This is one of the most alarming videos about global warming I've seen.
From the YouTube description:
Time lapse of the age of sea ice in the Arctic from week to week since 1990, updated through the March 2016 winter maximum. The oldest ice (9 or more years old) is white. Seasonal ice is darkest blue. Old ice drifts out of the Arctic through the Fram Strait (east of Greenland), but in recent years, it has also been melting as it drifts into the southernmost waters of the Beaufort Sea (north of western Canada and Alaska).
From NOAA's website:
Sea ice grows throughout the winter and melts throughout the summer, reaching its maximum extent in late February or March, and its minimum extent in September. The ice that survives at least one summer melt season is typically thicker and more likely to survive future summers. Since the 1980s, the amount of this perennial ice (or multiyear) has declined dramatically.
This animation tracks the relative amount of ice of different ages each week from 1990 through early November 2015. The first age class on the scale (1, darkest blue) means "first-year ice," which formed in the most recent winter. The oldest ice (>9, white) is ice that is more than nine years old. Dark gray areas indicate open water or coastal regions where the spatial resolution of the data is coarser than the land map.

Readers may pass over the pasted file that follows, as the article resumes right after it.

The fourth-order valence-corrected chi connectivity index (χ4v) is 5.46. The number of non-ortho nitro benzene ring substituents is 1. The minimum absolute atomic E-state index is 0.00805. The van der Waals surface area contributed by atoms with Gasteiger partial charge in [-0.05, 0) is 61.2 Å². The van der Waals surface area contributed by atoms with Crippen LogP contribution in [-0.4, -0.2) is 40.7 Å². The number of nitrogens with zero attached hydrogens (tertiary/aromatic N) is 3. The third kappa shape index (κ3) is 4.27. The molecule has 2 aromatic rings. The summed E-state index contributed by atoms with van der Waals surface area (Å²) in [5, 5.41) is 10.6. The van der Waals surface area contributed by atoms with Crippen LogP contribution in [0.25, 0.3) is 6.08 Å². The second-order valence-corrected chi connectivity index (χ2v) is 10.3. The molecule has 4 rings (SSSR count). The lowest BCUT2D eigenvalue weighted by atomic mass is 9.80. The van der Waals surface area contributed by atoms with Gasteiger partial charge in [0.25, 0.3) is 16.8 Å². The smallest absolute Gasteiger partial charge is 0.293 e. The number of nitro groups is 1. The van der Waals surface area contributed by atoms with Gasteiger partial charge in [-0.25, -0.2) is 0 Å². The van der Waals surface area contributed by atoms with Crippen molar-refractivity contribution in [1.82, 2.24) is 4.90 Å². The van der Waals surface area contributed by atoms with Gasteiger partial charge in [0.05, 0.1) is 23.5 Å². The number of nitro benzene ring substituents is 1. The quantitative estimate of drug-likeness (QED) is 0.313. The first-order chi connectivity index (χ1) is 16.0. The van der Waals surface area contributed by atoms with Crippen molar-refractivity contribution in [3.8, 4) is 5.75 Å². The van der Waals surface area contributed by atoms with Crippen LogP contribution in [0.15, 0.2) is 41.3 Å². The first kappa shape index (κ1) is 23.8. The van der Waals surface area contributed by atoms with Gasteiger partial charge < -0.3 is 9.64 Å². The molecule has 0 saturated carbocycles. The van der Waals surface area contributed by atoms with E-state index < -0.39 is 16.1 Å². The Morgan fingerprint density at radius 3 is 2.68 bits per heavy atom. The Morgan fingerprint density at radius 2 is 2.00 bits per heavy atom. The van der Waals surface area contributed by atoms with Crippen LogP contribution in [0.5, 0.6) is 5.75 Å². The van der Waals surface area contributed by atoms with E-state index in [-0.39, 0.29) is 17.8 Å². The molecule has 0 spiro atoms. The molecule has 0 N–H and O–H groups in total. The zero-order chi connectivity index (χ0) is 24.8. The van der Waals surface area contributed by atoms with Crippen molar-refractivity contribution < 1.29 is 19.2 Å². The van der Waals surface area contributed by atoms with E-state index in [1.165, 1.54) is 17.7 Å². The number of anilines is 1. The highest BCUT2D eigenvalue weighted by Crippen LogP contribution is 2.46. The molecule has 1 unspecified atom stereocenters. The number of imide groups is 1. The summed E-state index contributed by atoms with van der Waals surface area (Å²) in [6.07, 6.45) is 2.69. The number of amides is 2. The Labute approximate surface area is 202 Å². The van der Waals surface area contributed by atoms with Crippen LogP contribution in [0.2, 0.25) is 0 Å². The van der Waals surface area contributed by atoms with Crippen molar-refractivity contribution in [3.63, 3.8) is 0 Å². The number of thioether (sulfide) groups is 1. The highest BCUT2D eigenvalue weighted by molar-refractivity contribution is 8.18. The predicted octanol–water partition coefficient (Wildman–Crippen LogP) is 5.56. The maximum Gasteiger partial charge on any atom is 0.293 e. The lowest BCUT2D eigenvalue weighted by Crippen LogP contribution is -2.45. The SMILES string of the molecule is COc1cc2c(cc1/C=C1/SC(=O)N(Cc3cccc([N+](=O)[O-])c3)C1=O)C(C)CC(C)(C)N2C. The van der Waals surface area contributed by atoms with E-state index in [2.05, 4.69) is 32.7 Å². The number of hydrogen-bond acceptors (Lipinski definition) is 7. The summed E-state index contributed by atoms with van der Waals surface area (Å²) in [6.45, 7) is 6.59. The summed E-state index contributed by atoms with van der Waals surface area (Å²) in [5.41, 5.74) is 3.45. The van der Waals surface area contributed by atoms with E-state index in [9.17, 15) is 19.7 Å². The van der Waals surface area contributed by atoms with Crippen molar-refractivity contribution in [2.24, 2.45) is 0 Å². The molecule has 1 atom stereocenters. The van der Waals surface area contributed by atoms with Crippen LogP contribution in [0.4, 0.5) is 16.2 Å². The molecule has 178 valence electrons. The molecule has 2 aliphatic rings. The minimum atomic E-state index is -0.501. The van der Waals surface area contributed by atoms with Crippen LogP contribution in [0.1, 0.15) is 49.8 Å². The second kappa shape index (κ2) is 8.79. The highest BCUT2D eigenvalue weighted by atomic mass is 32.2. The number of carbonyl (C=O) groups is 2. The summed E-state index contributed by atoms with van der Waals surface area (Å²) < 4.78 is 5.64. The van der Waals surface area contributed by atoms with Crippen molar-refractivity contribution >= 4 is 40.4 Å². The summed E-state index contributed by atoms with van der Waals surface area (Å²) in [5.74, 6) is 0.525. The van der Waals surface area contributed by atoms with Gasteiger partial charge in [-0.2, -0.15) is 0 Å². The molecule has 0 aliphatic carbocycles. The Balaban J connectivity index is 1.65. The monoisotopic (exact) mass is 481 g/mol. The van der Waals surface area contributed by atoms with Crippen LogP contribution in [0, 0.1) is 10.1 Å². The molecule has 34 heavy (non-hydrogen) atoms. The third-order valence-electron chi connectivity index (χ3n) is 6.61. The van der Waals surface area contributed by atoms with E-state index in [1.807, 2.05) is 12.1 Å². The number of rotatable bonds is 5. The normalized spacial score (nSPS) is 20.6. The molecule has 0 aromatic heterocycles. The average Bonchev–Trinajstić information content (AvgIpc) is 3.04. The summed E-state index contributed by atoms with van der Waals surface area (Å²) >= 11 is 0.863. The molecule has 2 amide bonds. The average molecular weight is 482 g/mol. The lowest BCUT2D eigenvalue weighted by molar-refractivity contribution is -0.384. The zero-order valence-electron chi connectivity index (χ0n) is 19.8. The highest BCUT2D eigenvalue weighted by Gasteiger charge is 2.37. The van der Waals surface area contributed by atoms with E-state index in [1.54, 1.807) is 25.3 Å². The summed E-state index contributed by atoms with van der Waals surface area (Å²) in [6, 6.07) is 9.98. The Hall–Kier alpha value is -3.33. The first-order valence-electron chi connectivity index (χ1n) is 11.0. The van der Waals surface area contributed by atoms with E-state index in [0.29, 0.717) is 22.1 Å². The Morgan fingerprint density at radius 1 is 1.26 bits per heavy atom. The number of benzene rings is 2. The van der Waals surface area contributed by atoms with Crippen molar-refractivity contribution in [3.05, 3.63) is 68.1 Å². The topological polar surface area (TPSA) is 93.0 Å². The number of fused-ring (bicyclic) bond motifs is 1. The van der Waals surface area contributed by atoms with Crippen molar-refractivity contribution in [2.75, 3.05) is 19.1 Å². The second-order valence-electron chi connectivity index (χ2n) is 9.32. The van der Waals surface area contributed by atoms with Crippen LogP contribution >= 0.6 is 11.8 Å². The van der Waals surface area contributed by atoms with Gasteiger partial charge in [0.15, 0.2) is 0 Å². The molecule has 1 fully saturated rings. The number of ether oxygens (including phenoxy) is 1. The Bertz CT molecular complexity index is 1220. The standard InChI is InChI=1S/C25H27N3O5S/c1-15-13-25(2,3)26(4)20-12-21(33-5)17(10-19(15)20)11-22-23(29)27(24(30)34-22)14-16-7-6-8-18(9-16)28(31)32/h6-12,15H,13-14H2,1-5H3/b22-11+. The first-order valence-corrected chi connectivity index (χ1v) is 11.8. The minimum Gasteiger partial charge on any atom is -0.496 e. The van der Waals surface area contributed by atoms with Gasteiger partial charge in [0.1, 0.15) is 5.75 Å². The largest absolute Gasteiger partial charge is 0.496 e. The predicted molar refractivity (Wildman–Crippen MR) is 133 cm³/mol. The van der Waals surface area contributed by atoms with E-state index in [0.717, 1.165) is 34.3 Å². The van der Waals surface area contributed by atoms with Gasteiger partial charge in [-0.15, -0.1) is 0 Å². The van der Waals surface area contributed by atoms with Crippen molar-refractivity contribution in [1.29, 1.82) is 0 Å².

Arctic sea ice moves continually. East of Greenland, the Fram Strait is an exit ramp for ice drifting out of the Arctic Ocean. Ice loss through the Fram Strait used to be offset by ice growth in the Beaufort Gyre, northeast of Alaska, where perennial ice could persist for years.
But around the start of the 21st century, the Beaufort Gyre became less friendly to perennial ice. Warmer waters made it less likely that ice would survive its passage through the southernmost part of the gyre. By around 2008, the very oldest ice had shrunk to a narrow band along the Canadian Arctic Archipelago.
In the 2015 Arctic Report Card, scientists wrote:
In 1985, 20% of the ice pack was very old ice, but in March 2015 old ice only constituted 3% of the ice pack. Furthermore, we note that first-year ice now dominates the ice cover, comprising ~70% of the March 2015 ice pack, compared to about half that in the 1980s.